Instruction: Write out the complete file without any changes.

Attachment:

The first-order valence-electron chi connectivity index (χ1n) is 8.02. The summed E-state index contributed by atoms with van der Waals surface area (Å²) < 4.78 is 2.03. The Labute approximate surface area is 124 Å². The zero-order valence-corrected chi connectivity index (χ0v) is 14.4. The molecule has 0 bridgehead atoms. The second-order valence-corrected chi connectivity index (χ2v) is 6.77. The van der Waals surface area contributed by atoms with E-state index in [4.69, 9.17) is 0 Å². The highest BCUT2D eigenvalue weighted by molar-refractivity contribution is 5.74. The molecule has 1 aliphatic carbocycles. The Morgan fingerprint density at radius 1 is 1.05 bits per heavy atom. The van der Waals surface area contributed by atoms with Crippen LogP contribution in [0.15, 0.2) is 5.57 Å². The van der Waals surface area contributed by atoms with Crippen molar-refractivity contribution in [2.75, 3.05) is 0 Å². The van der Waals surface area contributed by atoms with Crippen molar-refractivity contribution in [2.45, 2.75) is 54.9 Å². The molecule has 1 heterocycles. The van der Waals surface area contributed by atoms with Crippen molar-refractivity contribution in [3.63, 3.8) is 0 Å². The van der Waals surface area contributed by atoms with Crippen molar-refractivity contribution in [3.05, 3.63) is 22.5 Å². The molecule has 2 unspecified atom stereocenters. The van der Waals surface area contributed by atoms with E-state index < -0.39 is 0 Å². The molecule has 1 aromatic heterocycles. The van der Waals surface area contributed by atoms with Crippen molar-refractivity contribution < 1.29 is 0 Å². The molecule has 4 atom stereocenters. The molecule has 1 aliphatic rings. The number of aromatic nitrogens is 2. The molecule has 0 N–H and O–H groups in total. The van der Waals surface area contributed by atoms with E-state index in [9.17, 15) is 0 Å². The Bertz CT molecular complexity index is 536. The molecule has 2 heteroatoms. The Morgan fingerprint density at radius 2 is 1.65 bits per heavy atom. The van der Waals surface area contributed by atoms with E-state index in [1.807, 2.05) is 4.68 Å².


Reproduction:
The first-order valence-electron chi connectivity index (χ1n) is 8.02. The summed E-state index contributed by atoms with van der Waals surface area (Å²) < 4.78 is 2.03. The Labute approximate surface area is 124 Å². The zero-order valence-corrected chi connectivity index (χ0v) is 14.4. The molecule has 0 bridgehead atoms. The second-order valence-corrected chi connectivity index (χ2v) is 6.77. The van der Waals surface area contributed by atoms with E-state index in [4.69, 9.17) is 0 Å². The highest BCUT2D eigenvalue weighted by molar-refractivity contribution is 5.74. The molecule has 1 aliphatic carbocycles. The Morgan fingerprint density at radius 1 is 1.05 bits per heavy atom. The van der Waals surface area contributed by atoms with Crippen LogP contribution in [0.15, 0.2) is 5.57 Å². The van der Waals surface area contributed by atoms with Crippen molar-refractivity contribution in [2.75, 3.05) is 0 Å². The van der Waals surface area contributed by atoms with Crippen molar-refractivity contribution in [2.45, 2.75) is 54.9 Å². The molecule has 1 heterocycles. The van der Waals surface area contributed by atoms with Crippen molar-refractivity contribution in [3.63, 3.8) is 0 Å². The van der Waals surface area contributed by atoms with Crippen molar-refractivity contribution in [3.05, 3.63) is 22.5 Å². The molecule has 2 unspecified atom stereocenters. The van der Waals surface area contributed by atoms with E-state index < -0.39 is 0 Å². The molecule has 1 aromatic heterocycles. The van der Waals surface area contributed by atoms with Crippen molar-refractivity contribution < 1.29 is 0 Å². The molecule has 4 atom stereocenters. The molecule has 1 aliphatic rings. The number of aromatic nitrogens is 2. The molecule has 0 N–H and O–H groups in total. The van der Waals surface area contributed by atoms with E-state index in [9.17, 15) is 0 Å². The Bertz CT molecular complexity index is 536. The molecule has 2 heteroatoms. The Morgan fingerprint density at radius 2 is 1.65 bits per heavy atom. The van der Waals surface area contributed by atoms with E-state index in [1.807, 2.05) is 4.68 Å².